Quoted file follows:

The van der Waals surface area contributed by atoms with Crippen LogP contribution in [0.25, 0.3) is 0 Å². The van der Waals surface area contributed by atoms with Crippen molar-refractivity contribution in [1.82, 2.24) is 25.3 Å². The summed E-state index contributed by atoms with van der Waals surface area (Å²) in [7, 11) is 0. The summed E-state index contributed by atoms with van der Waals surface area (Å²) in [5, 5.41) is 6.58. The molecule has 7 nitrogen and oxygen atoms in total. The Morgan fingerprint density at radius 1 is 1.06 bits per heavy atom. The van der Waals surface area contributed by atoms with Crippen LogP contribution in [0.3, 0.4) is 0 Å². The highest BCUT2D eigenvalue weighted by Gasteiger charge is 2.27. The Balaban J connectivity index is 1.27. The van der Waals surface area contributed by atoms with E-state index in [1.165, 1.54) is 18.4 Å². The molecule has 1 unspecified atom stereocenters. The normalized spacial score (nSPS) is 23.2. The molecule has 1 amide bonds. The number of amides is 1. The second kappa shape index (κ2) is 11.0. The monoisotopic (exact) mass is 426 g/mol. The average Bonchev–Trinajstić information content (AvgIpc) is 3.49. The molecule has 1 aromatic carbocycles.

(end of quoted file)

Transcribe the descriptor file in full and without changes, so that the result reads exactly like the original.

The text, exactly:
The van der Waals surface area contributed by atoms with Crippen LogP contribution in [0.25, 0.3) is 0 Å². The van der Waals surface area contributed by atoms with Crippen molar-refractivity contribution in [1.82, 2.24) is 25.3 Å². The summed E-state index contributed by atoms with van der Waals surface area (Å²) in [7, 11) is 0. The summed E-state index contributed by atoms with van der Waals surface area (Å²) in [5, 5.41) is 6.58. The molecule has 7 nitrogen and oxygen atoms in total. The Morgan fingerprint density at radius 1 is 1.06 bits per heavy atom. The van der Waals surface area contributed by atoms with Crippen LogP contribution in [0.3, 0.4) is 0 Å². The highest BCUT2D eigenvalue weighted by Gasteiger charge is 2.27. The Balaban J connectivity index is 1.27. The van der Waals surface area contributed by atoms with E-state index in [1.165, 1.54) is 18.4 Å². The molecule has 1 unspecified atom stereocenters. The normalized spacial score (nSPS) is 23.2. The molecule has 1 amide bonds. The number of amides is 1. The second kappa shape index (κ2) is 11.0. The monoisotopic (exact) mass is 426 g/mol. The average Bonchev–Trinajstić information content (AvgIpc) is 3.49. The molecule has 1 aromatic carbocycles.